2.1 Spatial signs and sign covariance matrix
Given a vector , its spatial sign is defined as the vector valued function (Möttönen and Oja, 1995):
When is a random vector that follows an elliptic distribution , with a mean vector and covariance matrix , the sign vectors reside on the surface of a -dimensional unit ball centered at . Denote by the covariance matrix of spatial signs, or the Sign Covariance Matrix (SCM). The transformation keeps eigenvectors of population covariance matrix unchanged, and eigenvectors of the sample SCM are -consistent estimators of their population counterparts (Taskinen et al., 2012).
The sign transformation is rotation equivariant, i.e. for any orthogonal matrix , and as a result the SCM is rotation equivariant too, in the sense that . This is not necessarily true in general if is replaced by any non-singular matrix. An affine equivariant version of the sample SCM is obtained as the solution of the following equation:
which turns out to be Tyler’s M-estimator of scatter (Tyler, 1987). In this context, one should note that for scatter matrices, affine equivariance will mean any affine transformation on the original random variable ( non-singular, ) being carried over to the covariance matrix estimate upto a scalar multiple: for some .
2.2 Data depth and outlyingness
For any multivariate distribution belonging to a set of distributions , the depth of a point , say is any real-valued function that provides a ’center outward ordering’ of with respect to (Zuo and Serfling, 2000). Liu (1990) outlines the desirable properties of a statistical depth function:
(D1) Affine invariance: ;
(D2) Maximality at center: for having center of symmetry . This point is called the deepest point of the distribution.;
(D3) Monotonicity with respect to deepest point: , being deepest point of .;
(D4) Vanishing at infinity: as .
In (D2) the types of symmetry considered can be central symmetry, angular symmetry and halfspace symmetry. Also for multimodal probability distributions, i.e. distributions with multiple local maxima in their probability density functions, properties (D2) and (D3) are actually restrictive towards the formulation of a reasonable depth function that captures the shape of the data cloud. In our derivations that follow, we replace these two by a weaker condition:
(D2*) Existence of a maximal point: The maximum depth over all distributions and points is bounded above, i.e. . We denote this point by .
A real-valued function measuring the outlyingness of a point with respect to the data cloud can be seen as the opposite of what data depth does. Indeed, such functions have been used to define several depth functions, for example simplicial depth, projection depth and -depth. Keeping with the spirit of the utility of these functions we name them ‘htped’: literally the reverse of ‘depth’, and give a general definition of such functions as a transformation on any depth function:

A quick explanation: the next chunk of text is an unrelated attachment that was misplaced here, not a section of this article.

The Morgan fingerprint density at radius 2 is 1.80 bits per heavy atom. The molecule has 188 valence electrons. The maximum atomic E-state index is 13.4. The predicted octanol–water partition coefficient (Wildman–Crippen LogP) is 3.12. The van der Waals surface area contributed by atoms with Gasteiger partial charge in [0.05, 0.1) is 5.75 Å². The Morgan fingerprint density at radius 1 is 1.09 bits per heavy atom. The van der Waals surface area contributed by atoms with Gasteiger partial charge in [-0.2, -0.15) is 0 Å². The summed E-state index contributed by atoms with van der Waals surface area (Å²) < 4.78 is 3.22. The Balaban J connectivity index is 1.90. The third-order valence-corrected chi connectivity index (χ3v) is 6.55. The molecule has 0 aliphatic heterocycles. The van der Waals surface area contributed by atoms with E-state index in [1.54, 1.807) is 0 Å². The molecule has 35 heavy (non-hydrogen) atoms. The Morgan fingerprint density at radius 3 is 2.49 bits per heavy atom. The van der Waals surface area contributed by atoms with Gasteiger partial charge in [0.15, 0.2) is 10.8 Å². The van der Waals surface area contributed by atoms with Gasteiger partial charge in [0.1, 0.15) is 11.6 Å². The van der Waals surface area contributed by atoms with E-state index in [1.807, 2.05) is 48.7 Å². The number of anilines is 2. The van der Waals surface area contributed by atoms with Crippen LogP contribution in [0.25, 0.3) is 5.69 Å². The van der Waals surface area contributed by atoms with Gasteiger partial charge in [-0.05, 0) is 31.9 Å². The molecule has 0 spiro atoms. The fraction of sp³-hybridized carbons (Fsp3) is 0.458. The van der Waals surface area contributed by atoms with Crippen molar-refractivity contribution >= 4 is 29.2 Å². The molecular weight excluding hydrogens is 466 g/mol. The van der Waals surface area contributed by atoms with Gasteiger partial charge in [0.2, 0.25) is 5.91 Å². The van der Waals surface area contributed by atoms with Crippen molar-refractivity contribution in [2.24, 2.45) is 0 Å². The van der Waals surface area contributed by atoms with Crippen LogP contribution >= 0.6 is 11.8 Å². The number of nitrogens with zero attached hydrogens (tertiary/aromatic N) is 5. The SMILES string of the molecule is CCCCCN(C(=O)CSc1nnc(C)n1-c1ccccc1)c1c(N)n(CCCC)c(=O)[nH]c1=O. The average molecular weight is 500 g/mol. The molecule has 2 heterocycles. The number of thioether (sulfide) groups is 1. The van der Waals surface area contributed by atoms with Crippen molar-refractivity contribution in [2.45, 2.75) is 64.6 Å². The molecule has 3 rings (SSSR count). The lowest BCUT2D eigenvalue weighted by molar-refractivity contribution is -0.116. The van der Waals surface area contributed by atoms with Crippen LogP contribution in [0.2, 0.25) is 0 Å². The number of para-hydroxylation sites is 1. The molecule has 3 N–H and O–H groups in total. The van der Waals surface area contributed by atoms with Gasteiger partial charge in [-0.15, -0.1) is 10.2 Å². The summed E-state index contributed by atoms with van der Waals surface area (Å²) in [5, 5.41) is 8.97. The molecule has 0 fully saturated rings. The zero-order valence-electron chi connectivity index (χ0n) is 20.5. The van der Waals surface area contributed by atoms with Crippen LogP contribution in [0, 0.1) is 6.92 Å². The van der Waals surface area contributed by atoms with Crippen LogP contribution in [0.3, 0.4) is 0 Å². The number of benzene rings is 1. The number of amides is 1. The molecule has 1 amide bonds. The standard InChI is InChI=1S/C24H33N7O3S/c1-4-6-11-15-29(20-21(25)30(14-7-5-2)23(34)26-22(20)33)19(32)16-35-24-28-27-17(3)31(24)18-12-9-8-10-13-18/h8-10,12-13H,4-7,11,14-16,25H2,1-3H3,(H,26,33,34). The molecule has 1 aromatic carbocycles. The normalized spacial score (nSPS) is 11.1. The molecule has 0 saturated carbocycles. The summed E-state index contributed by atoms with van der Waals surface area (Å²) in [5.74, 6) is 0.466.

Given a random variable following a probability distribution , and a depth function , we define Htped of a point as: as any function of the data depth so that is bounded, monotonically decreasing in and .
For a fixed depth function, there are several choices of a corresponding htped. We develop our theory assuming a general htped function, but for the plots and simulations, fix our htped as , i.e. simply subtract the depth of a point from the maximum possible depth over all points in sample space.
We will be using the following 3 measures of data-depth to obtain our DCMs and compare their performances:
Halfspace depth (HD) (Tukey, 1975) is defined as the minimum probability of all halfspaces containing a point. In our notations,
Mahalanobis depth (MhD) (Liu et al., 1999) is based on the Mahalanobis distance of to with respect to : . It is defined as
note here that can be seen as a valid htped function of with respect to .
Projection depth (PD) (Zuo, 2003) is another depth function based on an outlyingness function. Here that function is
where and are some univariate measures location and scale, respectively. Given this the depth at is defined as .
Computation-wise, MhD is easy to calculate since the sample mean and covariance matrix are generally used as estimates of and , respectively. However this makes MhD less robust with respect to outliers. PD is generally approximated by taking maximum over a number of random projections. There have been several approaches for calculating HD. A recent unpublished paper (Rainer and Mozharovskyi, 2014) provides a general algorithm that computes exact HD in time. In this paper, we shall use inbuilt functions in the R package fda.usc for calculating the above depth functions.
3 Depth-based rank covariance matrix
Consider a vector-valued random variable . Data depth is as much a property of the random variable as it is of the underlying distribution, so for ease of notation while working with transformed random variables, from now on we shall be using to denote the depth of a point . Now, given a depth function (equivalently, an htped function ), transform the original random variable as: , being the spatial sign functional. The transformed random variable can be seen as the multivariate rank corresponding to (e.g. Serfling (2006)). The notion of multivariate ranks goes back to Puri and Sen (1971), where they take the vector consisting of marginal univariate ranks as multivariate rank vector. Subsequent definitions of multivariate ranks were proposed by Möttönen and Oja (1995); Hallin and Paindaveine (2002) and Chernozhukov et al. (2014). Compared to these formulations, our definition of multivariate ranks works for any general depth function, and provides an intuitive extension to any spatial sign-based methodology.